With approval from Tribal Council, the Gig Harbor City Council recently approved 6-1 a proclamation to improve and promote recognition of tribal history in Gig Harbor.
The proclamation included the approval of Indigenous Peoples’ Day, Native American Heritage Month, the flying of the Puyallup Nation flag, and the renaming of the Austin Estuary Park, the original site of a major village site of the Gig Harbor Band of the Puyallup Tribe.
Gig Harbor has long considered itself a Scandinavian fishing village, while failing to recognize its rich tribal history. Tribal staff will continue to work with the city to rename the park and permit/place a 15-foot tribal art piece that honors the true first fishermen of Gig Harbor along the waterfront at the site of the original village.
Puyallup Tribal Council Member Anna Bean presented the Tribe’s flag on Monday to Gig Harbor city officials.
“I am grateful for the Gig Harbor City Council being open to acknowledging the deep history of the original caretakers of this land,” Bean said. “This is a beautiful step into our journey between our two governments. Hands raised to all involved in making today and the days ahead possible.”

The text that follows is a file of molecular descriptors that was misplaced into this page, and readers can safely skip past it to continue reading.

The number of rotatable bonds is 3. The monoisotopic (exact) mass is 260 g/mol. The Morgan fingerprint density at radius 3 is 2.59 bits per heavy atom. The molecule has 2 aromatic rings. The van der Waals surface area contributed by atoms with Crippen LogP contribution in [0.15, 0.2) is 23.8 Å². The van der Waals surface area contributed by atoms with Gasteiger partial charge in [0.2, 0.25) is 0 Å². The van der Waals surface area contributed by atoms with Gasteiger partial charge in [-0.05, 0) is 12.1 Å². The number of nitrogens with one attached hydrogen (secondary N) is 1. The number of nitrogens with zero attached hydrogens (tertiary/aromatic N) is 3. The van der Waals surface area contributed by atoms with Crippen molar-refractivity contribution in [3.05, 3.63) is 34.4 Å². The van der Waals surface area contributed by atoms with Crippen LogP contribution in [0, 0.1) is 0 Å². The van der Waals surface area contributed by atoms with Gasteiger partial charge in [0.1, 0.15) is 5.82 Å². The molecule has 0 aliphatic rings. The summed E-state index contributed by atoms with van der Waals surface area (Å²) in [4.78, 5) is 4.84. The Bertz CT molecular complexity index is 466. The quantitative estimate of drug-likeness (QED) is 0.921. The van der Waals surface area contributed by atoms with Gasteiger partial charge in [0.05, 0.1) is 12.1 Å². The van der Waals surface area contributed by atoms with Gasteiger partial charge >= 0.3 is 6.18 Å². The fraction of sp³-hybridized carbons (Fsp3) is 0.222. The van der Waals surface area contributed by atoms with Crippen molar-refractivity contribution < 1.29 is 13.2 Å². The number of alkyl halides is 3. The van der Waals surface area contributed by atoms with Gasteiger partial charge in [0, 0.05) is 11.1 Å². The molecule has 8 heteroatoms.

The City of Tacoma and Metro Parks Tacoma also issued proclamations recognizing Indigenous Peoples’ Day. Council Member Anna Bean spoke at Tacoma’s virtual meeting, and Council Member David Z. Bean spoke to the Metro Parks Board of Commissioners after the declarations.
Gig Harbor photos courtesy of Puyallup Tribal Member and Tribal Land Use Planner Jennifer Keating.